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American Assassin Movie Review: Franchise Fred Approves

James Bond was able to go through all of Ian Fleming’s books and even a few short stories, yet still has not stopped. Jack Ryan and Jason Bourne each had a good run, but attempts to turn Dirk Pitt, Bob Lee Swagger or The November Man into movie franchises have failed. Even Jack Reacher is struggling, and Swagger moved to TV. In light of that, Franchise Fred approves the first Mitch Rapp movie, American Assassin. I would totally see more Mitch Rapp adventures.

After surviving a terrorist attack that claims his fiance, Rapp (Dylan O’Brien) goes undercover on his own to infiltrate terror cells. The CIA catches him and sends him to Stan Hurley (Michael Keaton) for training, and eventually on a mission to catch Ghost (Taylor Kitsch), an American working with terrorists to build a nuclear bomb.

O’Brien brings a volatile intensity to Rapp that makes him compelling in his antisocial drive. Hurley is one tough motherfucker, the likes of which Keaton relishes. It’s almost as if Carter Hayes or Peter McCabe were working for the good guys, but even then I don’t think I’ve seen Keaton bring this much heat to even his dangerous psycho roles. These are definitely two characters I want to see again.

The action is solid. The opening terrorist attack is harrowing, and training has a strong narrative build. It underuses Scott Adkins as a trainee whom Rapp can beat in a fight, but they both get to use solid MMA skills. Hurley’s psychological test is the most harrowing, but he’s right. Rapp will be useless if he’s a slave to his emotions. Rapp’s window entry game is on point, and a climactic fight on a choppy speedboat is pretty awesome. Director Michael Cuesta keeps the action clear, even when using some mild handheld, so he’s already got that over the Bourne movies.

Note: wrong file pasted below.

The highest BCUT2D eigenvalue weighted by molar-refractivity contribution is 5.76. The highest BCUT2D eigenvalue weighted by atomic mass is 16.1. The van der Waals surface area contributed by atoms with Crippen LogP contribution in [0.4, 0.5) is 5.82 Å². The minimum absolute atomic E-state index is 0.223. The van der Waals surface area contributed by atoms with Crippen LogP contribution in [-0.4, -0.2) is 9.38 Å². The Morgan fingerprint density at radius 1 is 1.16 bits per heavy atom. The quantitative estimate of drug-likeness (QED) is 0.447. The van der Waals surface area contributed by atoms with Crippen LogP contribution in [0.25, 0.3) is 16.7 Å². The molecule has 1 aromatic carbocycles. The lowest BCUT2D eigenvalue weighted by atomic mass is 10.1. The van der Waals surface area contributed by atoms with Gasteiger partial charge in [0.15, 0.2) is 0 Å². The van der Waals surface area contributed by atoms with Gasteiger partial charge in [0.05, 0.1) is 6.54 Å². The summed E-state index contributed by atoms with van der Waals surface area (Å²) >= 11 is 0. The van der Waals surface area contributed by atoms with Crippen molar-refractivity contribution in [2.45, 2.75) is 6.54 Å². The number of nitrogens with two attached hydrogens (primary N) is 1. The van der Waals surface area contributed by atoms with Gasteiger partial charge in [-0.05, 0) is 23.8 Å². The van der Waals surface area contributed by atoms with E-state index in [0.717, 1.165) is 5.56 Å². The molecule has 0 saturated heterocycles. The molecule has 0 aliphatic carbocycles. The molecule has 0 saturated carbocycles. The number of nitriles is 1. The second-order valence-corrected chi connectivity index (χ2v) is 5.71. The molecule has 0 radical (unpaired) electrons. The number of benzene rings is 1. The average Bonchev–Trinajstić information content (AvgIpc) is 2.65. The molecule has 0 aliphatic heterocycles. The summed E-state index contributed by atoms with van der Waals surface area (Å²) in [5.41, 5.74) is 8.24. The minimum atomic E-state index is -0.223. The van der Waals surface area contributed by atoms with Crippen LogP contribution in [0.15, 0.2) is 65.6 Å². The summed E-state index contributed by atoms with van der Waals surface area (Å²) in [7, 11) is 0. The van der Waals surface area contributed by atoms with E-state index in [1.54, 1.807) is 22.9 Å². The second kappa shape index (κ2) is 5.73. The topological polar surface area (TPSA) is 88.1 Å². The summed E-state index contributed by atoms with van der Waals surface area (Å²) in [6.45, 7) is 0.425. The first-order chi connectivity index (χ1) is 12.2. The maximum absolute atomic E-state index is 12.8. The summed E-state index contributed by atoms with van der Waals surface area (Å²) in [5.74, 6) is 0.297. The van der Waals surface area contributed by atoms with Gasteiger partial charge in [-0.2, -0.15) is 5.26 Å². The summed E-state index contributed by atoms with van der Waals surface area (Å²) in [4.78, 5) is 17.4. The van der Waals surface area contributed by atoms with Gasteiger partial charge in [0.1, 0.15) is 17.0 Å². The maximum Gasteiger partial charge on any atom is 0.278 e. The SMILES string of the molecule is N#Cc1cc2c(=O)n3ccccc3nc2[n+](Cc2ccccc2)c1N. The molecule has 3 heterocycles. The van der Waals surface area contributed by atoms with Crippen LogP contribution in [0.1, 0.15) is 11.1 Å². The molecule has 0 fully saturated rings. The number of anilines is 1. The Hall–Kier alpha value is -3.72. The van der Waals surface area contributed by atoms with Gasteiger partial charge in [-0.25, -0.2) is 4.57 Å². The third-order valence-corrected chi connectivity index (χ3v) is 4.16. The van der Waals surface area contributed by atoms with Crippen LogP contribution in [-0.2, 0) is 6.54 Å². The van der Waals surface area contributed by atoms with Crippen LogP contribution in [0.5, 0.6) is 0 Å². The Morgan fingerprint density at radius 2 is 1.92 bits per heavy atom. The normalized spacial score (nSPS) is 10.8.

Unfortunately, the female characters don’t fare so well in American Assassin. The three female roles are either victims, ineffectual suits or deceitful turncoats. It gets even worse if I get into spoilers. Perhaps those roles come from the source material, but if so there’s no reason they couldn’t be improved in the adaptation. Frankly, I don’t even want to assume the worst about author Vince Flynn without reading it for myself.

One very brief scene makes a minor but vital creative decision. A news report refers to “The American President.” Even if they filmed before the 2016 election, it would be very easy to dub in “America’s President Trump” if they wanted to say American Assassin takes place in the real world. Whether because the real presidency would have been a distraction that took viewers out of the movie or if they were making a statement that Trump is not president in their world, it was the right call. I wonder if they would have omitted Clinton’s name though, or Obama’s if it were made earlier.

I would also love to talk about the poetic justice of Ghost’s ultimate plan but it’s a spoiler. Let me know if you feel Ghost’s target is apropos considering it’s Taylor Kitsch playing that role.

American Assassin is a promising start to the Mitch Rapp franchise. It’s not going to make me go out and read all the books. I’m not there yet but maybe after the first trilogy I’ll commit to a multi-format franchise.

Written by
Fred Topel also known as Franchise Fred has been an entertainment journalist since 1999 and specializes in writing about film, television and video games. Fred has written for several outlets including About.com, CraveOnline, and Rotten Tomatoes among others. His favorite films include Toy Story 2, The Rock, Face/Off, True Lies, Labyrinth, The Big Hit, Michael Moore's The Big One, and Casablanca. We are very lucky and excited to have Fred as part of the We Live Entertainment team. Follow him on Twitter @FranchiseFred and @FredTopel

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